Logistic and economic benefits of making use of serious games
The design of serious games can be more or less self-instructional, meaning that the roll-out does not require external consultants or specially trained or certified facilitators. It (almost) does not cost any more than the participants’ time along with the coffee that they drink to hold seminars or engaging workshops across different areas of the organization. As an additional benefit, the leadership and key employees that represent and bring the game with them will become more committed and be able to convey their messages more easily. On that basis, one can utilize a serious game as a communication platform in order to create engagement and buy-in from even the corners that are the furthest away in the organization without breaking the bank.
In case a serious game is considered part of a course, it may also be lent to course participants, who are expected to play it with their colleagues in between modules within their own organizations or departments. When they return for the following module, the course participants will engage in knowledge-sharing regarding their experiences of playing the game with their colleagues. In that manner, the serious game will play an important role in contributing to a concrete discussion about the challenges of implementing the new methods in practice.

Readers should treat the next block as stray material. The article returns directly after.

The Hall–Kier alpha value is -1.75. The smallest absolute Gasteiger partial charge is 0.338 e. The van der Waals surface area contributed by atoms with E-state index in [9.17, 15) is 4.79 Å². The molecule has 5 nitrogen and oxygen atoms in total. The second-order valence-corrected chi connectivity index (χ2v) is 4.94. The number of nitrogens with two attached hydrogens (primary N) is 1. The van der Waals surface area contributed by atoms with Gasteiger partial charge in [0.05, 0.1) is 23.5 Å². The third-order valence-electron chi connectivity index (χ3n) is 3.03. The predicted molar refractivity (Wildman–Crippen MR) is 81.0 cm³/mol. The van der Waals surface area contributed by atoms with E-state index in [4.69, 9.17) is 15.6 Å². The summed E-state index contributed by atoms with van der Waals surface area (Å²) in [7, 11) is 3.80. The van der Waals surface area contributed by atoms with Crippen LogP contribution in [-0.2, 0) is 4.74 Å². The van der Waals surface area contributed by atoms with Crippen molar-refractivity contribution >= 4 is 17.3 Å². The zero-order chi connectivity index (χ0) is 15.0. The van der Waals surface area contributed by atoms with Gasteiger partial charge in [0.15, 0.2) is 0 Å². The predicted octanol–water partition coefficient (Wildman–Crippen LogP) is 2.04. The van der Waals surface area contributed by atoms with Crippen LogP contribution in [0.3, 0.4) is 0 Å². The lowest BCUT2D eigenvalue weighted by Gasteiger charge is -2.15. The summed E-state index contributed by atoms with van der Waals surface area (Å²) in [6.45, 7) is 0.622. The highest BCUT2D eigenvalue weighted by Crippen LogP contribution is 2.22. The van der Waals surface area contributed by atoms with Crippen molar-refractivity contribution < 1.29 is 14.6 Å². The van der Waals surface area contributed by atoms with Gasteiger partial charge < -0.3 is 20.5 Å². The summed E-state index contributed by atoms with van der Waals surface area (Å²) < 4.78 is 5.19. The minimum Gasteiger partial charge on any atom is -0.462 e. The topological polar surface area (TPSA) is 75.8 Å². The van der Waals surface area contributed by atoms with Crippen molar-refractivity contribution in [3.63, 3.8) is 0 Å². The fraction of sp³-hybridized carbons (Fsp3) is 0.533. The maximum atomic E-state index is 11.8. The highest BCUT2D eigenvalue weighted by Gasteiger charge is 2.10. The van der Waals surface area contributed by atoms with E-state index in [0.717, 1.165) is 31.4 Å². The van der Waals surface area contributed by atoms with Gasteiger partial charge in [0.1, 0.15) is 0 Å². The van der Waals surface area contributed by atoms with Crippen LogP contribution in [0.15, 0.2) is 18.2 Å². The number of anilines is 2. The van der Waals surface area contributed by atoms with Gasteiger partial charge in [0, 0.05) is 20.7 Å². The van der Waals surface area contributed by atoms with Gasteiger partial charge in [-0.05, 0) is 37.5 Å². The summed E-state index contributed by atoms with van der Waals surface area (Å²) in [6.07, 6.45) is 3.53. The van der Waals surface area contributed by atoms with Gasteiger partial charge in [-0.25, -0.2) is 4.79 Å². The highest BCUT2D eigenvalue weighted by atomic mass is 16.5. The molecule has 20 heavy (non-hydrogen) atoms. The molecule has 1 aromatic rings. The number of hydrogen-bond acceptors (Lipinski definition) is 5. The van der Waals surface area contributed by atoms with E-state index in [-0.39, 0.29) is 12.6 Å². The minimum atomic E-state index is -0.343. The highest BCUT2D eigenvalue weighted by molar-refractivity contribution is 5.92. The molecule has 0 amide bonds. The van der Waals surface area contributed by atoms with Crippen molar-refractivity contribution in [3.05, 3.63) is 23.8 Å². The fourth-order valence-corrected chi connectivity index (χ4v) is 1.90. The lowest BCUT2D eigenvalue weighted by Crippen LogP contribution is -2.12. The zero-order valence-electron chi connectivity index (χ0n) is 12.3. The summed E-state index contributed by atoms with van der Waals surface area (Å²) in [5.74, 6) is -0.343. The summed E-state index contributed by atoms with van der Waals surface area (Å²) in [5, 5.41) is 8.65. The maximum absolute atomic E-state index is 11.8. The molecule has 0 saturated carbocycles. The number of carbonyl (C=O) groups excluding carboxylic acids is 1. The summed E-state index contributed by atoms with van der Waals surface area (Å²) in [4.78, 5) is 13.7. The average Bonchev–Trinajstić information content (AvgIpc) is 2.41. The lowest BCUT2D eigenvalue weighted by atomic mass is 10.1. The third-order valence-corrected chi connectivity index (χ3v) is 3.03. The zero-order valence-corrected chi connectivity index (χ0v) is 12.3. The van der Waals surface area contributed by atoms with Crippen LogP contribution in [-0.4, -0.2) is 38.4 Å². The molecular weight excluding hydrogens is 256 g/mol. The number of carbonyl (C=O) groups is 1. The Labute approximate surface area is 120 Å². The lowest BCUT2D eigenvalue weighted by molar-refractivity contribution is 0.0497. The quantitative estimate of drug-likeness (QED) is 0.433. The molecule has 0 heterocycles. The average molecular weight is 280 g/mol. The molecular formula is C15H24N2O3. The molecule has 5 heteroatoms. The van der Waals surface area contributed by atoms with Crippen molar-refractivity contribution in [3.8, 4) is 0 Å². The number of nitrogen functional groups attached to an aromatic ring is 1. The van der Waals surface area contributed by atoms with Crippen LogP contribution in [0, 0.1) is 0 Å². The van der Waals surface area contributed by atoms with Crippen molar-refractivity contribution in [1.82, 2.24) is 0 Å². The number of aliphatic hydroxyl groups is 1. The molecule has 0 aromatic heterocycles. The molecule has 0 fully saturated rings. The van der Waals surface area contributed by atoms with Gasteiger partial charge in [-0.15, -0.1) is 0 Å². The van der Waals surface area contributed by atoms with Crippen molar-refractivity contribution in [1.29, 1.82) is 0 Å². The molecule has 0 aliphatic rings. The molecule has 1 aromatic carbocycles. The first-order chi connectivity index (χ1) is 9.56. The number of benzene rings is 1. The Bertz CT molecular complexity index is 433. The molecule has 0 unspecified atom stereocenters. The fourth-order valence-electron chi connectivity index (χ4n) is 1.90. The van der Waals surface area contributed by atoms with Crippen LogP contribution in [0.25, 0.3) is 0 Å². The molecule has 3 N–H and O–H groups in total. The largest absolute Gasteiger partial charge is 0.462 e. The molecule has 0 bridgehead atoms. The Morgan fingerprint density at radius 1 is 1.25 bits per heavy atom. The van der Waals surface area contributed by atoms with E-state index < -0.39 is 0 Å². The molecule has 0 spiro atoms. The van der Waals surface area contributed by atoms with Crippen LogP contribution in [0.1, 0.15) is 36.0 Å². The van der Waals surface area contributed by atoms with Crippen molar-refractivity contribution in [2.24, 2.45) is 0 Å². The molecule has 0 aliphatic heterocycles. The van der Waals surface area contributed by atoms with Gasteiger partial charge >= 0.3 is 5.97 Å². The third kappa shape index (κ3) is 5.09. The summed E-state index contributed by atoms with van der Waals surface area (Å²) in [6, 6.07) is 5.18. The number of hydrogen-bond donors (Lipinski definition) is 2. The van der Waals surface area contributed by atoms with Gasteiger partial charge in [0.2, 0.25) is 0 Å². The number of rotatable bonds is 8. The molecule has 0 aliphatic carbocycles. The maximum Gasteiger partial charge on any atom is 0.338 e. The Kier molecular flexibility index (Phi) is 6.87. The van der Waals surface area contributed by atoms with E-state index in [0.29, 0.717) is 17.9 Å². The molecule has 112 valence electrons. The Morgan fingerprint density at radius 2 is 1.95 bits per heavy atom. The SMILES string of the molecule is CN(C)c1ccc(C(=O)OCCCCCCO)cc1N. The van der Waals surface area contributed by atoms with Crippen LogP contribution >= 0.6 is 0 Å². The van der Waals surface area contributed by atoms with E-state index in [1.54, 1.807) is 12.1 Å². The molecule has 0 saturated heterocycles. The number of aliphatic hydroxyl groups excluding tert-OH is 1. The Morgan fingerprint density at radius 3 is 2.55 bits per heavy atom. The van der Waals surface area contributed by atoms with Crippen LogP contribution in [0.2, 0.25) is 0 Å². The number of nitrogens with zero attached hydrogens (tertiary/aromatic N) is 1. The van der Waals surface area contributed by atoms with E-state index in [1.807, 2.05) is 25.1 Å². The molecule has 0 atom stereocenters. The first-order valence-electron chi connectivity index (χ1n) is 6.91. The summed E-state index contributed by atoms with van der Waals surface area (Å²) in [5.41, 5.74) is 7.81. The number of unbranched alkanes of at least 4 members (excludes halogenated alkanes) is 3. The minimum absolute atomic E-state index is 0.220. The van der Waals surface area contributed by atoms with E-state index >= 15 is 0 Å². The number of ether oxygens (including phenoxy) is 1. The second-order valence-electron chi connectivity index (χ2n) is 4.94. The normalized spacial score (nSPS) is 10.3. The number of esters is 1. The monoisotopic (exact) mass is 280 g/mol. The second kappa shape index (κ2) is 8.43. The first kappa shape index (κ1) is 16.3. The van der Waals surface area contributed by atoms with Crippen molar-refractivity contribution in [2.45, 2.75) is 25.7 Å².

In Copenhagen Game Lab we believe in self-instructional serious games wholeheartedly, meaning serious games in which the game rules introduce themselves gradually during the game. It is an area of expertise that we have optimized and specialized in since 2014. We create serious games in which the facilitator’s role is to be a specialist or leader and that does not require taking a course beforehand. From our experience those kinds of serious games are much easier to “take down from the shelf”, and as a result are used much more often and thereby have a significantly greater impact.
The output of a business simulation or serious game
1) The participants gain a shared language and a common understanding of what the new demands and conditions will mean for the individual.
2) The participants are able to test themselves in regard to “the new” and reach their own acknowledgement without their faith and career being in jeopardy.
3) The participants learn from and with each other and improve as a group.
4) The participants gain an overview of causes and effects, possibilities for action and develop a better understanding for the perspective of other actors.
5) The participants experience a form of education that per documentation is more effective, activating and engaging compared to learning through merely listening to what is being told.
Contact Copenhagen Game Lab ApS
If you would like to know more about serious games and game development, then please contact Henning Grubb Basballe, CEO, at +45 2633 3026 or firstname.lastname@example.org